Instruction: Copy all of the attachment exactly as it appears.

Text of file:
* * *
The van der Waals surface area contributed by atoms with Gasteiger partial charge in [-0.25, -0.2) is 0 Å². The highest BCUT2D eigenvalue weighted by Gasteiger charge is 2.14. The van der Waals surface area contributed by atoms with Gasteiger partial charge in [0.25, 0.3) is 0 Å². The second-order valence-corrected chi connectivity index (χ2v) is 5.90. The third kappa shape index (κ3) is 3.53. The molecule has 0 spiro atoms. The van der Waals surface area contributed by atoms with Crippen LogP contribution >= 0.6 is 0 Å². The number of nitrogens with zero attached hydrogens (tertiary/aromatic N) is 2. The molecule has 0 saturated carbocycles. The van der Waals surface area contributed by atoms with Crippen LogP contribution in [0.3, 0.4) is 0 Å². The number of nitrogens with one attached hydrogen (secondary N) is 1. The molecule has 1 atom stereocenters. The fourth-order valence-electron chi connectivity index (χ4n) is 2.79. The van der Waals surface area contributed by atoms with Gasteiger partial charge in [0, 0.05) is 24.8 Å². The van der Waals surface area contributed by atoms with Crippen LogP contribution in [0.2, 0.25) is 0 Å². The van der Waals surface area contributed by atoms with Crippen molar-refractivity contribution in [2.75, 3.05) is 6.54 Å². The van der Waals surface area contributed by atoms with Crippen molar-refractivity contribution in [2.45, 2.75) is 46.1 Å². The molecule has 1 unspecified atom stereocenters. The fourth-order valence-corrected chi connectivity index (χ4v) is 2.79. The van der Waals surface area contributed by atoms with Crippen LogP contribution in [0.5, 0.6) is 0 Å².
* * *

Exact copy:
The van der Waals surface area contributed by atoms with Gasteiger partial charge in [-0.25, -0.2) is 0 Å². The highest BCUT2D eigenvalue weighted by Gasteiger charge is 2.14. The van der Waals surface area contributed by atoms with Gasteiger partial charge in [0.25, 0.3) is 0 Å². The second-order valence-corrected chi connectivity index (χ2v) is 5.90. The third kappa shape index (κ3) is 3.53. The molecule has 0 spiro atoms. The van der Waals surface area contributed by atoms with Crippen LogP contribution >= 0.6 is 0 Å². The number of nitrogens with zero attached hydrogens (tertiary/aromatic N) is 2. The molecule has 0 saturated carbocycles. The van der Waals surface area contributed by atoms with Crippen LogP contribution in [0.3, 0.4) is 0 Å². The number of nitrogens with one attached hydrogen (secondary N) is 1. The molecule has 1 atom stereocenters. The fourth-order valence-electron chi connectivity index (χ4n) is 2.79. The van der Waals surface area contributed by atoms with Gasteiger partial charge in [0, 0.05) is 24.8 Å². The van der Waals surface area contributed by atoms with Crippen LogP contribution in [0.2, 0.25) is 0 Å². The van der Waals surface area contributed by atoms with Crippen molar-refractivity contribution in [2.75, 3.05) is 6.54 Å². The van der Waals surface area contributed by atoms with Crippen molar-refractivity contribution in [2.45, 2.75) is 46.1 Å². The molecule has 1 unspecified atom stereocenters. The fourth-order valence-corrected chi connectivity index (χ4v) is 2.79. The van der Waals surface area contributed by atoms with Crippen LogP contribution in [0.5, 0.6) is 0 Å².